Doris Humphrey, Photo courtesy of New York Public Library Pictured: Doris Humphrey in Passacaglia in C Minor (1938), one of her large-scale orchestral works to music by Bach, created at Bennington College. (Photograph from the Dance Division, New York Public Library for the Performing Arts, Astor, Lenox, and Tilden Foundations.)

One of the pioneers of American modern dance, a choreographic master, theoretician, and creator of the technique known as "fall and recovery," Doris Humphrey (1885-1958) was born in Oak Park, Illinois. She studied with Mary Wood Hinman in Chicago and at the Denishawn school in Los Angeles, where her teaching and creative abilities were quickly recognized. In 1928 she left Denishawn and gave her first independent concert with Charles Weidman. From the start her work demonstrated an unerring sense of form, as well as an interest in large-scale abstract works. These culminated in New Dance Trilogy, a grand statement about individual and social relations that was probably the greatest modern dance work of the 1930s. In 1946, following her retirement from the stage, she became artistic director of José Limón's newly-formed company. An authority on dance composition, she taught at Juilliard, Connecticut College, and the 92nd Street YM-YWHA, and presented her theory in book form in The Art of Making Dances (1959).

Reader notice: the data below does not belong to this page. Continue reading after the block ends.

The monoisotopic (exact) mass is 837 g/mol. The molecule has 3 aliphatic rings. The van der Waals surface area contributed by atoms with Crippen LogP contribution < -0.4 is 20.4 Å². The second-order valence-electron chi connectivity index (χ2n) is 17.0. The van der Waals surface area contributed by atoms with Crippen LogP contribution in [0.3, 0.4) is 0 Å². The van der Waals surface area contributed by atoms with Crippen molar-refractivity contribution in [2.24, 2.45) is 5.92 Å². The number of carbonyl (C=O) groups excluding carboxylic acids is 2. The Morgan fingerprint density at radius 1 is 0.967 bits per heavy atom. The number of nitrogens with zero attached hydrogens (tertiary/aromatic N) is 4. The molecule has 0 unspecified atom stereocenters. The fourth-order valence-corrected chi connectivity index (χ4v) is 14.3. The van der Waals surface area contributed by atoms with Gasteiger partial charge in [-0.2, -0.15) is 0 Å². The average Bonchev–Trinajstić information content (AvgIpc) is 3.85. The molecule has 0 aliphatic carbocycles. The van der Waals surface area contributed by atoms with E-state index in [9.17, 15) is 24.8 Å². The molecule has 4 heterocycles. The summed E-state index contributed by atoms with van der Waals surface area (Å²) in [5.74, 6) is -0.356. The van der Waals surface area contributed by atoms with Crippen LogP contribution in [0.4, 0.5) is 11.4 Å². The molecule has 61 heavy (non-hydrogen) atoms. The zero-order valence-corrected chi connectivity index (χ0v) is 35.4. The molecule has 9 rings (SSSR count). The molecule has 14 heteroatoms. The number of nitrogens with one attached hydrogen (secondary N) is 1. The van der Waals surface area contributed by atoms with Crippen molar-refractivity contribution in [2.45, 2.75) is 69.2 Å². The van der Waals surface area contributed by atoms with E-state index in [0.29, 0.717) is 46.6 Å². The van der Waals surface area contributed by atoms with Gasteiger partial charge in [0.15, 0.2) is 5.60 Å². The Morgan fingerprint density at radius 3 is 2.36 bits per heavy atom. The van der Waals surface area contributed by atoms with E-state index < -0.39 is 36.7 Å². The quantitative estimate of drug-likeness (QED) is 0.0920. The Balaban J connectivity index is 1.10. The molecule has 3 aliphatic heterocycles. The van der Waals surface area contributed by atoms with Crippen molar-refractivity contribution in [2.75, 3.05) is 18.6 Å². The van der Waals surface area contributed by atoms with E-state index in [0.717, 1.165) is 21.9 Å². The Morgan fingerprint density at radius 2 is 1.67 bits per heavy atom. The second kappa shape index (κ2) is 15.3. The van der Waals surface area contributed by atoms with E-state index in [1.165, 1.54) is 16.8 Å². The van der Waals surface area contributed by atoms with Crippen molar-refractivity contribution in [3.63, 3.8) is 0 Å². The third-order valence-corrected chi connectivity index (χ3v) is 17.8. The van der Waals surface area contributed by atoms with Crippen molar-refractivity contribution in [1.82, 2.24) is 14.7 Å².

Learn more in Doris Humphrey, an essay by Marcia B. Siegel.

Doris Humphrey, Cleo Atheneos, Dorothy Lathrop, Hyla Rubin, and Ernestine Stodelle
in Humphrey's Air for the G String (1934), one of the early works that established her choreographic style.

Doris Humphrey, Charles Weidman, and José Limón in Humphrey's Exhibition Piece, 1939.  Photo by Thomas Bouchard. Pictured: Doris Humphrey with two of her most important collaborators, Charles Weidman and José Limón, in Humphrey's Exhibition Piece, 1939. (Photo by Thomas Bouchard. The New York Public Library for the Performing Arts, Dance Division.)